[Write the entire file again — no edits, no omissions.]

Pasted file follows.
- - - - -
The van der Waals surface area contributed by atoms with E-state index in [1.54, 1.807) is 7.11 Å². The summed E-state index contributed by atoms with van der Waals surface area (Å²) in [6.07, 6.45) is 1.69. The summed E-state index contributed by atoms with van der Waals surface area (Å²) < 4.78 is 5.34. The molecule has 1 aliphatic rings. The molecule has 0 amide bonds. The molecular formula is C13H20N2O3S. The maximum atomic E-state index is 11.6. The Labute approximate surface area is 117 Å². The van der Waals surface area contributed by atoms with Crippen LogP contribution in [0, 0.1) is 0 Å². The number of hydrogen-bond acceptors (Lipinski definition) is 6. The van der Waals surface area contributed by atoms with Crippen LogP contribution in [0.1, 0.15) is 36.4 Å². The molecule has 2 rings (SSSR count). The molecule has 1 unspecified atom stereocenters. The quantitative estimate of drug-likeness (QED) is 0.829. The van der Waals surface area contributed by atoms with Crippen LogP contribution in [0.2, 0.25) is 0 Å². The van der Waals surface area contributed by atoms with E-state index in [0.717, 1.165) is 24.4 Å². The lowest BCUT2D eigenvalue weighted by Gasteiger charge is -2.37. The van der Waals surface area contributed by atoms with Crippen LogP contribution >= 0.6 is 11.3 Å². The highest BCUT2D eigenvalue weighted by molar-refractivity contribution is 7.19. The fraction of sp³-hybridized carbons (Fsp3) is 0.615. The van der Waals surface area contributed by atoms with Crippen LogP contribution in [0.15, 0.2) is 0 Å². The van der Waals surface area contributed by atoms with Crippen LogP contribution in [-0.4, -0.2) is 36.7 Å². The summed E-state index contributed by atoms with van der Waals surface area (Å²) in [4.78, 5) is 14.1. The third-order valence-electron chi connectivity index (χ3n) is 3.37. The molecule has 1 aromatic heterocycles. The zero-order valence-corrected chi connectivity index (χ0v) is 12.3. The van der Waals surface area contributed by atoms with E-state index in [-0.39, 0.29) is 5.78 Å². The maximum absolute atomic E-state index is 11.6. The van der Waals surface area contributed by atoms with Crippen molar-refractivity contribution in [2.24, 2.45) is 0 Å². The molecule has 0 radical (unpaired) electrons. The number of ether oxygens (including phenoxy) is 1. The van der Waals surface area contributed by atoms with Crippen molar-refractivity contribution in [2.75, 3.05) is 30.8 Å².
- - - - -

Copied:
The van der Waals surface area contributed by atoms with E-state index in [1.54, 1.807) is 7.11 Å². The summed E-state index contributed by atoms with van der Waals surface area (Å²) in [6.07, 6.45) is 1.69. The summed E-state index contributed by atoms with van der Waals surface area (Å²) < 4.78 is 5.34. The molecule has 1 aliphatic rings. The molecule has 0 amide bonds. The molecular formula is C13H20N2O3S. The maximum atomic E-state index is 11.6. The Labute approximate surface area is 117 Å². The van der Waals surface area contributed by atoms with Crippen LogP contribution in [0, 0.1) is 0 Å². The number of hydrogen-bond acceptors (Lipinski definition) is 6. The van der Waals surface area contributed by atoms with Crippen LogP contribution in [0.1, 0.15) is 36.4 Å². The molecule has 2 rings (SSSR count). The molecule has 1 unspecified atom stereocenters. The quantitative estimate of drug-likeness (QED) is 0.829. The van der Waals surface area contributed by atoms with Crippen LogP contribution in [0.2, 0.25) is 0 Å². The van der Waals surface area contributed by atoms with E-state index in [0.717, 1.165) is 24.4 Å². The lowest BCUT2D eigenvalue weighted by Gasteiger charge is -2.37. The van der Waals surface area contributed by atoms with Crippen LogP contribution >= 0.6 is 11.3 Å². The highest BCUT2D eigenvalue weighted by molar-refractivity contribution is 7.19. The fraction of sp³-hybridized carbons (Fsp3) is 0.615. The van der Waals surface area contributed by atoms with Crippen LogP contribution in [0.15, 0.2) is 0 Å². The van der Waals surface area contributed by atoms with Crippen LogP contribution in [-0.4, -0.2) is 36.7 Å². The summed E-state index contributed by atoms with van der Waals surface area (Å²) in [4.78, 5) is 14.1. The third-order valence-electron chi connectivity index (χ3n) is 3.37. The molecule has 1 aromatic heterocycles. The zero-order valence-corrected chi connectivity index (χ0v) is 12.3. The van der Waals surface area contributed by atoms with E-state index in [-0.39, 0.29) is 5.78 Å². The maximum absolute atomic E-state index is 11.6. The van der Waals surface area contributed by atoms with Crippen molar-refractivity contribution in [2.24, 2.45) is 0 Å². The molecule has 0 radical (unpaired) electrons. The number of ether oxygens (including phenoxy) is 1. The van der Waals surface area contributed by atoms with Crippen molar-refractivity contribution in [2.75, 3.05) is 30.8 Å².